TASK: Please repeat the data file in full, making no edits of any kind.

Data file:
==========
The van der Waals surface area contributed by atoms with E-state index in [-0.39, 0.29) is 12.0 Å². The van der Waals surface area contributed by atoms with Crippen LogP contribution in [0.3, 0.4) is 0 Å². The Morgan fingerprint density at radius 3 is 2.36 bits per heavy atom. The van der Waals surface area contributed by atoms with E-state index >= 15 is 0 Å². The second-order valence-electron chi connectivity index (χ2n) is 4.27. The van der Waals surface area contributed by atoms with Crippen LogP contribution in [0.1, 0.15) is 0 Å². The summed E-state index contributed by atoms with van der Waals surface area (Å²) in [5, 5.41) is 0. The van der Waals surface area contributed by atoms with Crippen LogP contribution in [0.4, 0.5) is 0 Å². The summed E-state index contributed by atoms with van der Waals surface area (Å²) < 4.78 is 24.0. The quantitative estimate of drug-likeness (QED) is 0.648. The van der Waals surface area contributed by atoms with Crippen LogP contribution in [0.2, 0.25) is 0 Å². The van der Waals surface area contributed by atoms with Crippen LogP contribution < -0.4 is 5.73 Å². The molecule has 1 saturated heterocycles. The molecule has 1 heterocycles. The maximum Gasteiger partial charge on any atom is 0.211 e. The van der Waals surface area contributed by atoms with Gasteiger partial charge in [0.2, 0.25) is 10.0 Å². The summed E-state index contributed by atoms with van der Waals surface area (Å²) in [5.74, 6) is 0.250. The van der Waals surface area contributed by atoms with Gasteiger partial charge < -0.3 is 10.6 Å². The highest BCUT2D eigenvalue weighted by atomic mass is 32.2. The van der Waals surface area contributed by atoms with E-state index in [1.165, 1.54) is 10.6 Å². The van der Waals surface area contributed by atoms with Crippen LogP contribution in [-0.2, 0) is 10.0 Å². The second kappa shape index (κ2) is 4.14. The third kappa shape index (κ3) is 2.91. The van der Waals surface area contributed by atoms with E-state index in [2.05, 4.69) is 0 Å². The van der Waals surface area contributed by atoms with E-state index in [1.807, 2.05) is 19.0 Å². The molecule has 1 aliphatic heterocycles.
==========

The van der Waals surface area contributed by atoms with E-state index in [-0.39, 0.29) is 12.0 Å². The van der Waals surface area contributed by atoms with Crippen LogP contribution in [0.3, 0.4) is 0 Å². The Morgan fingerprint density at radius 3 is 2.36 bits per heavy atom. The van der Waals surface area contributed by atoms with E-state index >= 15 is 0 Å². The second-order valence-electron chi connectivity index (χ2n) is 4.27. The van der Waals surface area contributed by atoms with Crippen LogP contribution in [0.1, 0.15) is 0 Å². The summed E-state index contributed by atoms with van der Waals surface area (Å²) in [5, 5.41) is 0. The van der Waals surface area contributed by atoms with Crippen LogP contribution in [0.4, 0.5) is 0 Å². The summed E-state index contributed by atoms with van der Waals surface area (Å²) < 4.78 is 24.0. The quantitative estimate of drug-likeness (QED) is 0.648. The van der Waals surface area contributed by atoms with Crippen LogP contribution in [0.2, 0.25) is 0 Å². The van der Waals surface area contributed by atoms with Crippen LogP contribution < -0.4 is 5.73 Å². The molecule has 1 saturated heterocycles. The molecule has 1 heterocycles. The maximum Gasteiger partial charge on any atom is 0.211 e. The van der Waals surface area contributed by atoms with Gasteiger partial charge in [0.2, 0.25) is 10.0 Å². The summed E-state index contributed by atoms with van der Waals surface area (Å²) in [5.74, 6) is 0.250. The van der Waals surface area contributed by atoms with Gasteiger partial charge < -0.3 is 10.6 Å². The highest BCUT2D eigenvalue weighted by atomic mass is 32.2. The van der Waals surface area contributed by atoms with E-state index in [1.165, 1.54) is 10.6 Å². The van der Waals surface area contributed by atoms with Crippen LogP contribution in [-0.2, 0) is 10.0 Å². The second kappa shape index (κ2) is 4.14. The third kappa shape index (κ3) is 2.91. The van der Waals surface area contributed by atoms with E-state index in [2.05, 4.69) is 0 Å². The van der Waals surface area contributed by atoms with E-state index in [1.807, 2.05) is 19.0 Å². The molecule has 1 aliphatic heterocycles.